‘Anyway, ‘home’ is a problem. There are the bills and there are the mice plus there is that feeling you get when you catch up with yourself’
– Yrsa Daley-Ward, Bone
I landed in Beijing in the middle of the most insufferable, humidity I’ve ever experienced in my adult life.
32KG worth of belongings to last me for the year, a ‘basher’ phone for my new Chinese sim card, petty cash and coco-butter cream.
But nothing could fully prepare me for this.
What I did know is I could no longer house the feeling of failure compounded by job rejection after job rejection, a bachelor’s degree that seem to reaffirm its inadequacy and a future met with uncertainty.
But this was different, and for a few fleeting moments the thought of life back home felt so sweet. So safe. So tangible.
Here there were eyes bore into me. A sweet little girl sat with her dad jolted to attention after spotting me. Her hysterical reaction to my brown skin validated my growing discomfort: ‘外国人!/ wàiguórén!’ Foreigner!
After clearing security, I scanned the crowded airport hall until my eyes rested on a group of westerners. Presumptuous, but I approached them with full confidence knowing these, too, were English Language Assistants.
‘You with the British Council?’ I offered.
‘Hi! Elisia? Lovely! Nice to meet you! We’re waiting on a few more, and then we’ll head off to the hotel to get you all settled in.’
The 2-week teachers’ induction came and went. I passed the necessary exams (not difficult when you’re missing out on most club nights to study and Skype your ex), and I would subsequently begin my 5-hour journey through unknown cities to my new home for the next 12 months: Wúxī.
I sat with three other language assistants assigned to this elusive city that didn’t even get so much as a mention in the Lonely Planet guide, and although we chatted excitedly through the entire journey, we all carried nerves that only we could unpack in our own individual ways.
I was only 23 and I’d be alone for a year. I would meet friends, but ultimately I’d be alone. My friends back home would ultimately forget about me. I’d be alone.
A voice announced the approaching station and instructions for safely exiting the carriage – first in Chinese, and then in English – and then we had a few moments to gather our thoughts and a year’s worth of belongings.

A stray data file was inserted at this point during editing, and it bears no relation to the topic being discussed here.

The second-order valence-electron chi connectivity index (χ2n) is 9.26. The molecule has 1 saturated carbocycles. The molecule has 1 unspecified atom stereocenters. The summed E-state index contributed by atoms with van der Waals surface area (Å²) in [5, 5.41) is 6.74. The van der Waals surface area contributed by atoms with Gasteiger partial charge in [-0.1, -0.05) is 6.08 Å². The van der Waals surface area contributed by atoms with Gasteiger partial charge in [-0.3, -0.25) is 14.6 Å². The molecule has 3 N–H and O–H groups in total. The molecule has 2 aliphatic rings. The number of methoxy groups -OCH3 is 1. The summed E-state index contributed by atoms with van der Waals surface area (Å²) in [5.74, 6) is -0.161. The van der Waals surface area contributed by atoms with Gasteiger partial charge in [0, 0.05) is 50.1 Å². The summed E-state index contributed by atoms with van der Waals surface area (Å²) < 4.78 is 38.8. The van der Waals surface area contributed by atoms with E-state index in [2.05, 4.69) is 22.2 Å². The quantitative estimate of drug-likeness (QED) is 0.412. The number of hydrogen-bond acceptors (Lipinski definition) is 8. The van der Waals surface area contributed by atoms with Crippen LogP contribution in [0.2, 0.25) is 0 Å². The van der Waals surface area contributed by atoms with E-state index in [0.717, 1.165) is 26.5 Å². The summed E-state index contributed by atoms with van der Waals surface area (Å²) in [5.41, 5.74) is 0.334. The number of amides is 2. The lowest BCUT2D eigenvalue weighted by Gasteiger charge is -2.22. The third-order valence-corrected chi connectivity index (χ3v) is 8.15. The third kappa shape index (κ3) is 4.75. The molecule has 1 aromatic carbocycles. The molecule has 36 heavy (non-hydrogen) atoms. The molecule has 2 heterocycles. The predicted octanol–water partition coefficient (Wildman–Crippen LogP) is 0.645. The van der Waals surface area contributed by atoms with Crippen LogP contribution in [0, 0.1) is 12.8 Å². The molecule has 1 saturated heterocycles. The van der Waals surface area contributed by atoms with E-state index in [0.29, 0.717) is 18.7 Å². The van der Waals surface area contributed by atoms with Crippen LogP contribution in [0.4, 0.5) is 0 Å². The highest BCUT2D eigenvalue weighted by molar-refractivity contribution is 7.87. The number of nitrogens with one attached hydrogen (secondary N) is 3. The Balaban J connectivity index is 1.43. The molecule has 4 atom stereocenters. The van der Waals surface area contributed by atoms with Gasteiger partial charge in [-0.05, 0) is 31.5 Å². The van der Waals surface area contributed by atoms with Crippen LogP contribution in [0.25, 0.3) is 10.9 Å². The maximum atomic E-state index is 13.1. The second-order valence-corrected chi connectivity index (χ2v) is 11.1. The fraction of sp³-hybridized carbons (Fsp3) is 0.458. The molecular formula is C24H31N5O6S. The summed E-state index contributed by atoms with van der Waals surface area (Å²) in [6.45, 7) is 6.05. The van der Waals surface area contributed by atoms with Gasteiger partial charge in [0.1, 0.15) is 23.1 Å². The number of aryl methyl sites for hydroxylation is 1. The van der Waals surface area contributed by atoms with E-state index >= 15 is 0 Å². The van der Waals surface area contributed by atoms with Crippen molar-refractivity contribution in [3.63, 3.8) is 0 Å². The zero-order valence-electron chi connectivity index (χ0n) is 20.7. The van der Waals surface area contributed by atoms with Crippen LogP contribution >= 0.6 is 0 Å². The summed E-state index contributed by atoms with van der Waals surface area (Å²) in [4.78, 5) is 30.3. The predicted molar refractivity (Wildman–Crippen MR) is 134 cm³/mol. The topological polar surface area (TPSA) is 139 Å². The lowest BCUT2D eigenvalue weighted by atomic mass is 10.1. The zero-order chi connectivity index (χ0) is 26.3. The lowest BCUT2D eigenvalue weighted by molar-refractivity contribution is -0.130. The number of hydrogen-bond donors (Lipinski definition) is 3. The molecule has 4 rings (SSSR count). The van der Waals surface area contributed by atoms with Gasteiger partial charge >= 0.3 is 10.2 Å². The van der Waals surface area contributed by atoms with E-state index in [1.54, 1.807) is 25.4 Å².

“Wŏmen dào le!”
I met the head of the English department on the platform at Wúxī train station – a short and cheery man with thinning hair, a slight outline of a potbelly through a crisp white shirt and a keen smile. We exchanged pleasantries after a firm handshake and a series of greetings.
After swapping numbers with the other three language assistants with promises to keep in touch, I followed my colleague to a black estate car. The journey was a bit of a blur – a mixture of traveller’s delirium and anxiety – but I recall making out tall buildings and long stretches of road in a seemingly small city. Wúxī seemed unassuming, tentative and kind; it put me at ease. Lucid signs flitted erratically. Dawn light settled on bodies of buildings and busy commuters. There were superstores and modest restaurants. Street signs and tongue twisting consonant clusters.
Wúxī: a tidy little city located in Jiāngsū province and a 40-minute train ride away from Shànghăi. Wúxī felt like it could have remained in old China had she committed, but instead decided to go the cosmopolitan route like her more boisterous neighbours. Eventually, she grew weary, practised some affirmations and embraced her idiosyncrasies. And the further we went into our journey the fonder I grew of this little hub of indecision. That it was underrated and snubbed by popular travel guides meant I could explore it with little preconceptions.
The cluster of buildings started spreading out and steadily shrinking, and we passed over a wide bridge revealing a scope of the ebbing downtown area. It became obvious that I wouldn’t be living in the centre of the city, and I was cool with that.
After a few minutes the car started slowing to a halt. We were in front of school gates, and the security guards studied the car briefly before letting us in. 青山高级中学 ‘Qingshan senior high school’ – a sprawling campus with a 2-storey canteen, an auditorium, a sizeable track field and mere walking distance from an ancient canal and mountain.
We pulled up at a 3-storey apartment building at the rear of the campus. 2 flights of stairs later, and we were stood in the middle of an empty apartment. After pointing out my fully stocked fridge with cold sandwich meats, eggs, sweet bread and juices labelled with an indecipherable script, a wide-screen TV in my bedroom and a walk-in shower in my bathroom, the head of the English department placed a house key in my hand and told me to rest up as I had two weeks to settle in before the real work began – I would teach 14–16 classes per week for a class average of 50.
And then he left. And then I was alone.